But with the aviation industry increasing its profits, Boeing finally had some proper opposition – Airbus came knocking. They released a direct competitor to the 737, the Airbus A320. The European conglomerate forced Boeing‘s hand for the first time in the short-haul market and Boeing was forced to react.
Their reaction? The Next-Generation variants. The 737-600, -700, -800 offered faster cruise speeds, lower burn rate, higher MTOW and a bit more passengers than the Originals.
Ukraine International Airlines Boeing 737-800
Taking the Boeing 737 to the MAX
Airlines absolutely adored the Next Generation 737s. To date, the 737-800 variant is the most popular one with Boeing delivering over 5000 of them to various airlines. Technological advancements and shifting market trends prompted Boeing into a discussion about replacing the 737 with a completely new jet.
But Airbus had a different idea. They wanted to undercut Boeing yet again and came up with the A320neo. Airbus announced an improved version of the same A320 aircraft with reduced fuel rates, lower maintenance costs and more range. If at first Boeing did not think too much, after American Airlines (A1G) (AAL) announced they are purchasing 260 Airbus A320s, current engine option and new engine option included.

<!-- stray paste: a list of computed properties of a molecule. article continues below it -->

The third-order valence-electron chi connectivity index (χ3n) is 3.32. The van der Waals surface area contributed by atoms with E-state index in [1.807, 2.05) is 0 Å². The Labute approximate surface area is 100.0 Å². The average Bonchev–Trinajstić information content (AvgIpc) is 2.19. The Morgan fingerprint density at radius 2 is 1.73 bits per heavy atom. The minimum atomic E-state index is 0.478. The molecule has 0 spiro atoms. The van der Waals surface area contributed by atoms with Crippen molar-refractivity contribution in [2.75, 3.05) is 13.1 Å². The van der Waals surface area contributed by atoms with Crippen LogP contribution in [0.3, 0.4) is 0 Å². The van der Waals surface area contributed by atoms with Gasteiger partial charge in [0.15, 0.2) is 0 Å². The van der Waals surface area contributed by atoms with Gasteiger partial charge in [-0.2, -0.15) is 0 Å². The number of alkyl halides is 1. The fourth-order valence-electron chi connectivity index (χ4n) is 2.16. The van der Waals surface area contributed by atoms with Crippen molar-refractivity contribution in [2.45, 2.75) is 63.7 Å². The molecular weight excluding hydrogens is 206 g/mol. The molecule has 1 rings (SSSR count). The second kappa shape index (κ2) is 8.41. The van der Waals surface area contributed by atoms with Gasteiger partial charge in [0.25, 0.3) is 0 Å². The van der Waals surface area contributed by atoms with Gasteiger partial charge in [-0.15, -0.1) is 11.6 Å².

Boeing had no other choice – they had to react quickly. American Airlines (A1G) (AAL) announced the orders in 2011 and Boeing came up with the MAX. First up was the Boeing 737 MAX 8, which made its debut flight in 2016. The newer, bigger engines forced Boeing to move them forward. As a result of this, the 737’s nose would pitch up. To counteract this, Boeing installed MCAS – a system to prevent the aircraft stalling in certain situations.
Boeing 737 MAX Factory
And we all know how that ended up. Two crashes and a lot of shocking facts about the training, certification process has followed.
Airbus forced Boeing’s hand, but the 737 is still a 50-year-old airframe.
A 50-year-old airframe that Boeing stretched 3 times into the Classic, NG 737 and the MAX and pushed it to absolute limits. Risking and costing lives in the process, while also tarnishing Boeing’s and the 737 airframe’s reputation. Rightfully so.
What's next for the 737?
The future might be grim, as the Boeing 737 MAX is sitting on the ground and waiting for aviation authorities to allow the MAX to return to the skies. As of now, Boeing is scrambling to make a software update to prevent MCAS from taking over the controls of the jet.
But on the other hand, the 737 is the most popular commercial jetliner. Whatever the media frenzy might be at the moment, the airframe should not be remembered as deadly and unreliable. The 737 has completely changed the aviation industry and we would be here if it weren’t for it.
So, cheers to you, 737!
But you should seriously think about retirement.